Meeting in Parliament, Stop the criminalisation of sex work

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Date(s) - 26/03/2014
6:30 pm - 8:30 pm

Houses of Parliament


Meeting in Parliament, Stop the criminalisation of sex work



Committee Room 12
Host: John McDonnell MP
Chair: English Collective of Prostitutes

International speakers:

Carina Edlund, Rose Alliance, Sweden
Boglárka Fedorkó, SZEXE, Hungary
Ariane G, sex worker, Germany
Mary L, sex worker, Ireland
Morgane Merteuil, STRASS, France
Molly Smith, Scotpep, Scotland
Luca Stevenson, International Committee on
the Rights of Sex Workers in Europe


Lori Bora, Soho Working Girls
Candy Hutton, won court case against breach of ASBO
Jean Johnson, Hampshire Women’s Institute
Clayton Littlewood, author
Lisa Longstaff, Women Against Rape
Toni Mac, Sex Worker Open University
Nigel Richardson, Hodge, Jones and Allen
Vera Rodriguez, dancer, x:talk
Didi Rossi, Queer Strike
Robert Jappie, Release
Paula Yanev, English Collective of Prostitutes

REPORTS FROM: New Zealand which decriminalised sex work 11 years ago. Canada’s Supreme Court which ruled that criminalisation is in breach of sex workers’ human rights.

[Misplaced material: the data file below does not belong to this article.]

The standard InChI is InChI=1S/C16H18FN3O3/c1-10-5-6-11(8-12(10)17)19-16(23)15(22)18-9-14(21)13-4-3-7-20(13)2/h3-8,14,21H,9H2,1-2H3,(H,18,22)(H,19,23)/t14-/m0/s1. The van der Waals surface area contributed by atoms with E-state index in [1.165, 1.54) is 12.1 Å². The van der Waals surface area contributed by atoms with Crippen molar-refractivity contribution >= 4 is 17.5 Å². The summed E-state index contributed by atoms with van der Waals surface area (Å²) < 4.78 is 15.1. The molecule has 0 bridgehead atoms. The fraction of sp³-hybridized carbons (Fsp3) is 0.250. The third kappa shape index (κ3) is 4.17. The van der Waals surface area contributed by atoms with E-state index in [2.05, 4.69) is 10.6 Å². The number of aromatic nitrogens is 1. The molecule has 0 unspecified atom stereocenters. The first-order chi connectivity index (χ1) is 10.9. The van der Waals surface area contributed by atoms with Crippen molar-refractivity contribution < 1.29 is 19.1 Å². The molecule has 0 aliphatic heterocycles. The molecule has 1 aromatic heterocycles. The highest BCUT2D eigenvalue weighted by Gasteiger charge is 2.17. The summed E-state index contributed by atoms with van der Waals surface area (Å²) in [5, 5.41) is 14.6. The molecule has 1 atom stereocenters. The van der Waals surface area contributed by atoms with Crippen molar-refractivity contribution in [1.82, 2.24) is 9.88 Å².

An All-Party Parliamentary Group has just recommended changing the prostitution laws to criminalise clients.

Criminalising clients will not stop prostitution, nor will it stop the criminalisation of women. But it will make it more dangerous and stigmatising for sex workers.
Sex workers from Sweden – who know first-hand the disastrous impact of such a law – and from a number of other European countries, including the UK, will be speaking against this proposal.

There is widespread anger that MPs are promoting increased criminalisation when unemployment, benefit cuts & sanctions, lowering wages, and homelessness are driving more women, particularly mothers, into prostitution. These proposals will further divert police time and resources from investigating rape, trafficking and other violent crimes, to policing consenting sex.

The existing prostitution laws force sex workers to work in isolation and danger. Of the two women murdered in London in the last few months, one was working on the street and one was working indoors alone. Senior police officers recently acknowledged that “operations to tackle the trade are ‘counterproductive’ and likely to put the lives of women at risk”. Despite this mass raids against sex workers in Soho, London, have thrown scores of women out of the relative safety of their flats. Arrests continue against sex workers on the street.
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Organised by: English Collective of Prostitutes 020 7482 2496

Event supported by: Legal Action for Women, Women Against Rape


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